The Rover's success encouraged Stratemeyer to create other series. "Almost as soon as the first sales figures came in," reports Prager in Saturday Review, "he was designing a dozen similar series and concocting pseudonyms. He took his basic Rover figures, changed the names, associated them with some kind of speedy vehicle or popular scientific device, and slipped them into his formula." Stratemeyer soon found that his ideas outstripped his writing capacity and began to hire independent writers to fill in his outlines. Working with "Uncle Wiggily" creator Howard R. Garis under the pseudonym Clarence Young, Stratemeyer created the "Motor Boys" series; as Allen Chapman, he devised the adventures of the "Radio Boys" and "Ralph of the Railroad" series; as Victor Appleton, the "Motion Picture Boys" and "Tom Swift" series; as Franklin W. Dixon, the "Hardy Boys" and "Ted Scott Flying Stories" series, and many others. For sports enthusiasts he produced the "Baseball Joe" books under the pseudonym Lester Chadwick, and as Roy Rockwood he created Bomba the Jungle Boy, a teen-aged Tarzan. For girls and younger readers, he introduced the "Moving Picture Girls," the "Outdoor Girls," and the "Bobbsey Twins" series, using the pseudonym Laura Lee Hope; as Alice B. Emerson he developed the "Betty Gordon" and "Ruth Fielding" series, and as Carolyn Keene he invented Nancy Drew.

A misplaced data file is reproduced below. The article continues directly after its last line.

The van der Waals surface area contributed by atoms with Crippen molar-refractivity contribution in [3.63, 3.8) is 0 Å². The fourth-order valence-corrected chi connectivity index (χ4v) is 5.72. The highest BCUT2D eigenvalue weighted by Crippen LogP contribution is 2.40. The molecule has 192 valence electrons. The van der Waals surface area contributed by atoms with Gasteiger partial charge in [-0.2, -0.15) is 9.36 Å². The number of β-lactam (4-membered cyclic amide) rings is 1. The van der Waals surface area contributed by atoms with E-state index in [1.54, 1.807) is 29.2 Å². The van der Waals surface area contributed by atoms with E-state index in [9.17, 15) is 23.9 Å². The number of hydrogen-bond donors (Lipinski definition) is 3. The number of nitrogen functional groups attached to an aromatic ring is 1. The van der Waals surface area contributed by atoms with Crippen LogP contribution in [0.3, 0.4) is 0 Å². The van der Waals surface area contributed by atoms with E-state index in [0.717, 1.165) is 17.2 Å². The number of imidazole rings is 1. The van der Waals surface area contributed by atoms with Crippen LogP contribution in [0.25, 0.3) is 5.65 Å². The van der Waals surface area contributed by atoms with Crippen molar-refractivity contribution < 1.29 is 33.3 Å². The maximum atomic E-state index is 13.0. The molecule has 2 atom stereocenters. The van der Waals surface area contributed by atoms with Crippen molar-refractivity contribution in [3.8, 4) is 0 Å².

Stratemeyer engaged in innovative publishing strategies in order to get his many series published. "Using the kind of reasoning that would later make Henry Ford a billionaire," Prager declares in Saturday Review, "he talked his publishers into slashing the prices of the `Rover' and `Motor Boys' series from a dollar to 50 cents, relying on volume sales to make up and exceed lost profit. The plan was a smashing success. At half a dollar, kids could buy the books without going through the parent-middleman." By around 1906 demand had increased so much that Stratemeyer had to systematize his production by setting up the Stratemeyer Syndicate, "a kind of literary assembly line," Prager calls it, resembling in some ways the syndicate devised by the French writer Alexandre Dumas half a century before. Stratemeyer created plot outlines for series titles and sent to contract writers, who wrote the actual stories. They then returned the manuscript to Stratemeyer, who edited it and had it put on electrotype plates, which were then leased to the publishers. Stratemeyer retained all rights to the stories, paying his contract writers an average of one hundred dollars a book. "The whole process," Prager explains, "took a month to six weeks."